The Night-Blooming Cereus in Hawaii

The brig Ivanhoe was bound from Boston to Canton around 1830. While docked in Mexico, several plants were loaded aboard, presumably as gifts. When the ship docked in Honolulu, most of the plants had died, and were being thrown away. Then first officer (later Captain) Charles Brewer rescued the cereus plants because they still showed signs of life. They were planted in Honolulu where they thrived. Some specimens were also soon taken to Wailuku on Maui and elsewhere.

Queen Kaahumanu was determined to have a school built for the Hawaiian people. She turned over a large plot of land to the Reverend Hiram Bingham to build the school.

In 1836, Mrs. Hiram Bingham, grandmother of Senator Bingham of Connecticut, planted several of the clones in the top of the lava rock wall around the site of the new Punahou Academy. Those plants were the ancestors of the ones on the wall, today. They bloom from May to November, with large white cactus flowers, and each flower opens only for one night, beginning at dusk, wilting the following morning. Sometimes the whole thousand or so feet of wall is covered with blooms, a sight like the finale of a fireworks display.

The botanical name for the night blooming cereus is Hylocereus undatus. It is also known as “Queen of the Night,” and “Honolulu Queen.” In Hawaiian, they are called “panini o kapunahou.”

One night, after dark, I was walking by the wall during a massive bloom of these wonderful, pungent flowers, and I was taken not only by this dazzling botanical show but also by the sparkling quality of the light as it struck the translucent white petals from several directions. I wanted to convey what I saw, but at first thought it might be a near impossibility. The light, of course, was from the sodium vapor streetlights parallel to the wall. These are similar to the lights used for safelights in many darkrooms, but I expected that panchromatic film might be sufficiently sensitive to their limited spectrum to capture a useable image. I felt that it would be impossible to duplicate this wonderful light in a studio, so I decided to at least try to photograph them in place, without flash or additional lighting. Of course, the flowers would need to be stock still for some very long exposures, but if they weren’t, perhaps the motion would be interesting, too. As it turned out, it worked, and they often cooperated.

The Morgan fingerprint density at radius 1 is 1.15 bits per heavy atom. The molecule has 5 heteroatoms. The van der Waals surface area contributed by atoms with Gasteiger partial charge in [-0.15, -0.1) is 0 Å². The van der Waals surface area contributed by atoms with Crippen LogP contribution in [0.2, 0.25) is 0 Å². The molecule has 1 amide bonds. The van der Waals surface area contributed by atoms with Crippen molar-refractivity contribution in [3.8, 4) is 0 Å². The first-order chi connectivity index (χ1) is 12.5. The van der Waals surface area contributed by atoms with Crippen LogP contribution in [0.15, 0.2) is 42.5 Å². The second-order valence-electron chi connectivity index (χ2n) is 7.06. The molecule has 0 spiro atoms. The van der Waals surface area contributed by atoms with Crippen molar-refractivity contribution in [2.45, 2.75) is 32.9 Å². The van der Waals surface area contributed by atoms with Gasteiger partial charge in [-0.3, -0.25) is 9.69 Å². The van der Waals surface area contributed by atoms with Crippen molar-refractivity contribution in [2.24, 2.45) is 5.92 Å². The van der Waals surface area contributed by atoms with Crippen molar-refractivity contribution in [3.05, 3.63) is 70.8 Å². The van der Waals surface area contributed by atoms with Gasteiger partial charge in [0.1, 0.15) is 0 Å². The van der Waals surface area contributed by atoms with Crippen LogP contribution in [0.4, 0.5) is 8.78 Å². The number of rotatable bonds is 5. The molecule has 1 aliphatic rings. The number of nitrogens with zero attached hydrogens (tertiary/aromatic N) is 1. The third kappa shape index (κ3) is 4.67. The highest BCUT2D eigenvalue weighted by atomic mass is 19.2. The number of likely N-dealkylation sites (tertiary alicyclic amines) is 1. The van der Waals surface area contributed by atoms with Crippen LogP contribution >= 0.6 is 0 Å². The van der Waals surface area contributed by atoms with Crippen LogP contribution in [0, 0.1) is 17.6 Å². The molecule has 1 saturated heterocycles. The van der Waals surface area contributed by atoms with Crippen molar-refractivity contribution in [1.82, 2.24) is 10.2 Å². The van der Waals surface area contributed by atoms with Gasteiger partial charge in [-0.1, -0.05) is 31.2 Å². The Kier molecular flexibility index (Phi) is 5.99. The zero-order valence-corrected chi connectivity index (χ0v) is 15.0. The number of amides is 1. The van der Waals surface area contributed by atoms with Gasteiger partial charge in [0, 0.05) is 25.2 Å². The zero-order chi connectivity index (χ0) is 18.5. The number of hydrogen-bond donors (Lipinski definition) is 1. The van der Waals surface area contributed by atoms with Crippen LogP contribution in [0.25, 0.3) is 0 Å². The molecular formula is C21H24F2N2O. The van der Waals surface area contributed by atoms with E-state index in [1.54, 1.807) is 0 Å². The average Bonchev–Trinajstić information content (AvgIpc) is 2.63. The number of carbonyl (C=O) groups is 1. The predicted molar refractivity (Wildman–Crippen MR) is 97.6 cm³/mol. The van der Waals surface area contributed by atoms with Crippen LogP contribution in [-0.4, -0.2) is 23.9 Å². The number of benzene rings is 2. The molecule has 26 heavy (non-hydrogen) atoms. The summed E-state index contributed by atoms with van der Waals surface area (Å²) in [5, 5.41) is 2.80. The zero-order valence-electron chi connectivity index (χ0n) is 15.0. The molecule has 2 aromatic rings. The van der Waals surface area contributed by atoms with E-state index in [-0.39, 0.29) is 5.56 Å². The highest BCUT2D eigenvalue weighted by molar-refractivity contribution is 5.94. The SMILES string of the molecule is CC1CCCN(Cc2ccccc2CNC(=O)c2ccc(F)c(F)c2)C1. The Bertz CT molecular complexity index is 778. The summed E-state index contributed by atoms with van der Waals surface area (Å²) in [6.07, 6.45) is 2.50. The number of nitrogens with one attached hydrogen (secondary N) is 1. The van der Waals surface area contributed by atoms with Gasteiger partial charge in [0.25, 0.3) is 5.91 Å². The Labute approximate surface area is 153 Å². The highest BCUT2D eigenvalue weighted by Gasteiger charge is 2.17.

Here in Hawaii, we are known for our almost steady trade winds. At times, the high pressure area that causes them moves away from its normal location though, and we get what we call Kona weather, when there is often no wind or a reversal of the trade winds. It seems that the cereus plants have a genetic disposition to bloom during still nights in their native Mexico, in order that their perfume will attract the most flying moths to pollinate the flowers. In Hawaii there are few of the same kind of flying insects, and no real population of moths that would be attracted to the flowers, but the plants still follow their genetic disposition and bloom most often during Kona weather. Sometimes, this weather pattern also brings rain, but often the cereus blooms during perfectly still and clear nights. That is good fortune for someone trying to photograph these extraordinary apparitions by streetlight. Also, there must be little or no traffic to stir the air. Two-thirty a.m. seems to be a good time. The flowers are fully open, not yet ready to close, and traffic is minimal. A typical exposure is 10 to 20 minutes.

In 1946, Botanist Otto Degener wrote in his “New Illustrated Hawaiian Flora,” that “Although flowering profusely, the night blooming cereus seldom set fruit in the Islands, possibly because all the local plants are clons (sic).” I spoke to a prominent contemporary botanist, who was of the same opinion, thinking that over many generations of cloning, the plants had lost their genetic ability to set fruit.

But, one night I watched as the plants missed their timing. The evening started out still, but as the flowers began to open, the trade winds returned suddenly, and with a vengeance. The wind literally ripped the flowers to shreds. In the morning, it looked like a disaster had struck the flowers. They were a raggedy mess, and there was pollen everywhere. In a few days the whole wall was full of developing cereus fruit. They had been pollinated by the wind. Soon, the fruit turned red. There was no mistaking them, and their sweetness attracted ants that quickly hollowed them out. The botanical mystery was solved. By the time the bees get to the wilting flowers at daybreak, it is apparently too late to pollinate the flowers, and the lack of night flying insects is the one and only reason that the plants rarely set fruit here in Hawaii.